How did Chris’s experiences shape him throughout the story in Into the Wild?

In Into the Wild, Chris's experiences shaped his desire to reject materialism and find a better, more ethical path in life.

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Chris was shaped by his experiences growing up. He was disillusioned and disgusted by material success because of his father's behavior. Although his parents had achieved a significant degree of financial success, it was spoiled by what Chris perceived as his father's bad temper. Chris also resented the way he felt his father used his money to control him and to try to impress him.

A highly disillusioning blow came when Chris found out that his father had another family in California and, in fact, had not been married to his mother when Chris was born. This destroyed any remnant of an idyllic picture of his family Chris might have formed.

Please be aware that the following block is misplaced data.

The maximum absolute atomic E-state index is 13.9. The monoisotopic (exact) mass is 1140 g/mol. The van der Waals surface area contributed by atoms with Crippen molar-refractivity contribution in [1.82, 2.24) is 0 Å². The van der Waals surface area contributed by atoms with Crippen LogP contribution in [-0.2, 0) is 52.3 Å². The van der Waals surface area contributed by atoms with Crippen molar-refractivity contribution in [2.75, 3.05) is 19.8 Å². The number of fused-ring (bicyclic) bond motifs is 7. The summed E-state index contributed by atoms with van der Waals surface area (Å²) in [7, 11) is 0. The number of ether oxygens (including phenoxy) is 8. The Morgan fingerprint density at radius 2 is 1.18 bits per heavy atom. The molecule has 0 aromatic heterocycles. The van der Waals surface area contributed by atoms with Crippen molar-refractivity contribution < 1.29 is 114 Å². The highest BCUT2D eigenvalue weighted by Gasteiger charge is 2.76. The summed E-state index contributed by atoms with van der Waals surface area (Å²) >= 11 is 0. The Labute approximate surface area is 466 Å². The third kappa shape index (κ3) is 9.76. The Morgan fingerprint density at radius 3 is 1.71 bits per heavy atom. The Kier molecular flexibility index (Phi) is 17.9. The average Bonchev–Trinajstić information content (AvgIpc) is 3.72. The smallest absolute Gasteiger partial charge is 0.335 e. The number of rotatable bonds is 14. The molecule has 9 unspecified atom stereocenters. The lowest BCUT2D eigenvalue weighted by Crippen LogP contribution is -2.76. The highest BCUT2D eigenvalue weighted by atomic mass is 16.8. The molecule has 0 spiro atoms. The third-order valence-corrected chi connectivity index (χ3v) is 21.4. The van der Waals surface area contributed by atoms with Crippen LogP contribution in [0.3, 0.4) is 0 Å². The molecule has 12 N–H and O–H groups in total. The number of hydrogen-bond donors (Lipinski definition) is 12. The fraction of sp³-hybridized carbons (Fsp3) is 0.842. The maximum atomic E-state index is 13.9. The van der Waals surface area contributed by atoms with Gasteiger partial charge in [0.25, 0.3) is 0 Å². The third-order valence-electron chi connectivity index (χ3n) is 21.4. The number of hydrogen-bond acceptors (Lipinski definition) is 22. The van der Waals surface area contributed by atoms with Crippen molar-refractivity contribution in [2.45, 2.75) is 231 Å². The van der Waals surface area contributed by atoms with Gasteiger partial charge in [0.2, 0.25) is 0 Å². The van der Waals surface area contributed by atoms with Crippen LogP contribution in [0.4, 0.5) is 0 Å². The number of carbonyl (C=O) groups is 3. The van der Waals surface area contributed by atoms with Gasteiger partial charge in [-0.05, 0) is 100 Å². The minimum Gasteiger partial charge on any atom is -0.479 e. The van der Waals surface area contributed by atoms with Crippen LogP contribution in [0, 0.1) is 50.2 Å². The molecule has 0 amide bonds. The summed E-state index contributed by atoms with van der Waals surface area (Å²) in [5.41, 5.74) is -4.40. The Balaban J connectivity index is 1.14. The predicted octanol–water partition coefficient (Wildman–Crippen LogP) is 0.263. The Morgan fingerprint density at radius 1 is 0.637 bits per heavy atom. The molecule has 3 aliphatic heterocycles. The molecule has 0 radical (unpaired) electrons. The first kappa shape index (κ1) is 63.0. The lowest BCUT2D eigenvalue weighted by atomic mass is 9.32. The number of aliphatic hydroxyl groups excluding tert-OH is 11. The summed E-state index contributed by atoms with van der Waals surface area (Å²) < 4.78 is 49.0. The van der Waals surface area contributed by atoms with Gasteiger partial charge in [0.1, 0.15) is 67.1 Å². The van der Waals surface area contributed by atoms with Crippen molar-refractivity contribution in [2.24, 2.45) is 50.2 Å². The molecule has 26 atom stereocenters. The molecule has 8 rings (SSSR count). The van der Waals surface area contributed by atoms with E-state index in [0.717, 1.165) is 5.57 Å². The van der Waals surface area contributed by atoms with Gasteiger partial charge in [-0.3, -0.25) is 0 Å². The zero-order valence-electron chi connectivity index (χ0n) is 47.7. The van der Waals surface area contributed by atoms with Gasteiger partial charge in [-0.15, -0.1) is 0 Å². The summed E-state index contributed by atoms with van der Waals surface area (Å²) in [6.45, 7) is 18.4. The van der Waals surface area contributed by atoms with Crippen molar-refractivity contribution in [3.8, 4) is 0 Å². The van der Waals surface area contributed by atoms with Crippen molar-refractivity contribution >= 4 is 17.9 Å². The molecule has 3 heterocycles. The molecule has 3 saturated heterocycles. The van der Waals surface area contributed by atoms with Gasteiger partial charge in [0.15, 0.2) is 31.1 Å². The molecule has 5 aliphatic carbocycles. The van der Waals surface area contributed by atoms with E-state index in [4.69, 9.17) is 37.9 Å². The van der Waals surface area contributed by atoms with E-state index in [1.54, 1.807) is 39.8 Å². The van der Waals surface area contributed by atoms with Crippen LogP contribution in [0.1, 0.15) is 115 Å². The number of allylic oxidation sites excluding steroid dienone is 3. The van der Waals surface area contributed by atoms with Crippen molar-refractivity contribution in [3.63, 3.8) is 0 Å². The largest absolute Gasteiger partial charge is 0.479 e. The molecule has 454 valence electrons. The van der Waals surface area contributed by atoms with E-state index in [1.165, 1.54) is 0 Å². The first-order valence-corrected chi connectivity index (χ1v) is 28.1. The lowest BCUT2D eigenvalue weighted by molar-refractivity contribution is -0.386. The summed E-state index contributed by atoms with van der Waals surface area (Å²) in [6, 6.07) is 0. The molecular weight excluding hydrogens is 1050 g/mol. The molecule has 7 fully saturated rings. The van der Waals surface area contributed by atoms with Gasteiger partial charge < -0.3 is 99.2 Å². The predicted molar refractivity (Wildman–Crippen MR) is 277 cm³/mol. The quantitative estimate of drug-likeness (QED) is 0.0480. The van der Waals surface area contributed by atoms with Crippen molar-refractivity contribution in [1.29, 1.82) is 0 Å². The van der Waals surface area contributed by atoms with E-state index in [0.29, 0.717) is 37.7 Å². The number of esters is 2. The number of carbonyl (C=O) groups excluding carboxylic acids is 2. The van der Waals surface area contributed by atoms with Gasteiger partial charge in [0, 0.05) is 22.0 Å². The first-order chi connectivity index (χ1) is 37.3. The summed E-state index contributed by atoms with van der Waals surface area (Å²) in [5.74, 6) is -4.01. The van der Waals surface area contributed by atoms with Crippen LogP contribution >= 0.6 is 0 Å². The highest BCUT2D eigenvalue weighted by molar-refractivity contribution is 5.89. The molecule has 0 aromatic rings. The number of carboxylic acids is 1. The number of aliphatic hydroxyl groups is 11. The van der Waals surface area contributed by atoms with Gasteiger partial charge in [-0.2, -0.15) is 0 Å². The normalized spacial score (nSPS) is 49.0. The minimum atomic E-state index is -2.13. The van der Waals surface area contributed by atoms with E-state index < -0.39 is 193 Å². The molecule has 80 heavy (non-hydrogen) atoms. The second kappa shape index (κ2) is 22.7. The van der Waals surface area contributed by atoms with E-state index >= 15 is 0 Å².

Additionally, as a person who grew up in affluence, having every material need filled, Chris was able to take money as a given. As a young man, he felt it was more important to him to test himself by foregoing money than to pursue ever more of it.

Having grown up with a revulsion towards materialism as a corrupting force, Chris turned to other sources of inspiration in considering how to live a good life. These included writers such as Thoreau, Tolstoy, and Jack London. These authors and thinkers shaped Chris's outlook by showing him new ways to live outside the narrow value structure in which he had been raised. In particular, Thoreau's independence of spirit can be seen as a key influence in Chris's travels after college. Finally, Chris decided to hit the road in an attempt to shed materialism and seek a better way to live.

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